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US Army Shrinks To Its Lowest Numbers Since Before World War II

The U.S. Army dropped below 480,000 active-duty members as part of a plan unveiled in 2015.

By Matt Moreno | May 9, 2016

The U.S. Army currently has the fewest number of active-duty members since 1940. 

That's according to The Army Times, which reports March's totals came to 479,172 soldiers — the lowest number since prior to World War II, when there were nearly 270,000 troops. Roughly 2,600 soldiers left active-duty status in March. 

And there are more cuts to come. This is all part of the Army's plan, announced in July 2015, to reduce soldiers by 40,000 and civilian jobs by 17,000 by 2018

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"We've been decreasing the size of the Army starting in about 2011. ... But now it's gathering attention because it's affecting employment and the civilians' communities around these bases," Lt. General Mark Hertling told CNN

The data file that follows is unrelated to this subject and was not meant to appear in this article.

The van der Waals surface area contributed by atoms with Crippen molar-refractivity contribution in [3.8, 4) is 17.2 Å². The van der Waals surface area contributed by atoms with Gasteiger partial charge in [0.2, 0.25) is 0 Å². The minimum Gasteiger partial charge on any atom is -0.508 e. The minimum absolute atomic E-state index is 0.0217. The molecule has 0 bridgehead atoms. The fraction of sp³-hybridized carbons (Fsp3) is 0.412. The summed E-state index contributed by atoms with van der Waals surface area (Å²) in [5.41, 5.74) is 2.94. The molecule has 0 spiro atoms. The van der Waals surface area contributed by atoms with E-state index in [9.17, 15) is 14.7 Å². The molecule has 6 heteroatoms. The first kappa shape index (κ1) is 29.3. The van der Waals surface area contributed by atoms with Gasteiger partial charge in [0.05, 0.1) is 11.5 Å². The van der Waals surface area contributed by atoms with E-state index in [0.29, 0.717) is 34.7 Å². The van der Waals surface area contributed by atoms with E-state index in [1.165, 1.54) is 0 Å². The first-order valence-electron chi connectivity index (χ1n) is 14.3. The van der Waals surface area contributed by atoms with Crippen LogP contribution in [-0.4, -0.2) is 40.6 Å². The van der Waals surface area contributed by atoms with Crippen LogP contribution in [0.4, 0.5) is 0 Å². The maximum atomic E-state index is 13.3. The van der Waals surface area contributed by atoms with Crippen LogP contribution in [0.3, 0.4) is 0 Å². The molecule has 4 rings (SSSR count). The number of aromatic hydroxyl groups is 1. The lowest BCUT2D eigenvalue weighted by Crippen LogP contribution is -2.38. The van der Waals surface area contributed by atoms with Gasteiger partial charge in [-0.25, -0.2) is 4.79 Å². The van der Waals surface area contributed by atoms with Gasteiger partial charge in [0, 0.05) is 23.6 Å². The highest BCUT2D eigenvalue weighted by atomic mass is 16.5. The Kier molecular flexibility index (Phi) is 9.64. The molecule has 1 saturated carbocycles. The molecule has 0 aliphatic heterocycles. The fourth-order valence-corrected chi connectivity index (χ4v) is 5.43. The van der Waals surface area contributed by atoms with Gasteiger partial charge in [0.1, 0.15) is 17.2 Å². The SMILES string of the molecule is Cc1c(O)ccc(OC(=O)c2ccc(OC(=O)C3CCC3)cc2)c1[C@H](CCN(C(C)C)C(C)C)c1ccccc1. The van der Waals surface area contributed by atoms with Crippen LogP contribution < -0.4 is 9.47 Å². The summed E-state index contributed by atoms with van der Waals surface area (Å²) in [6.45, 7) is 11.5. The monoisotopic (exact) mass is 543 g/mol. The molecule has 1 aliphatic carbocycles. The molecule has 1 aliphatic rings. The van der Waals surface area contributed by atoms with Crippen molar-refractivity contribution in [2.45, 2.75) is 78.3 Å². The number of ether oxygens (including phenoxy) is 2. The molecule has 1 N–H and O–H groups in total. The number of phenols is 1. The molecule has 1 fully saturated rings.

The reductions come after U.S. conflicts in Afghanistan and Iraq have died down. The U.S. has also been reluctant to put boots on the ground for several other conflicts in Syria and in the fight against ISIS. 

At roughly 1.3 million active personnel, the U.S. military remains one of the largest in the world behind China's nearly 2.3 million members. Still, the U.S.' military spending outdoes China's by nearly 3 to 1

This video includes clips from the U.S. Army and U.S. Department of Defense

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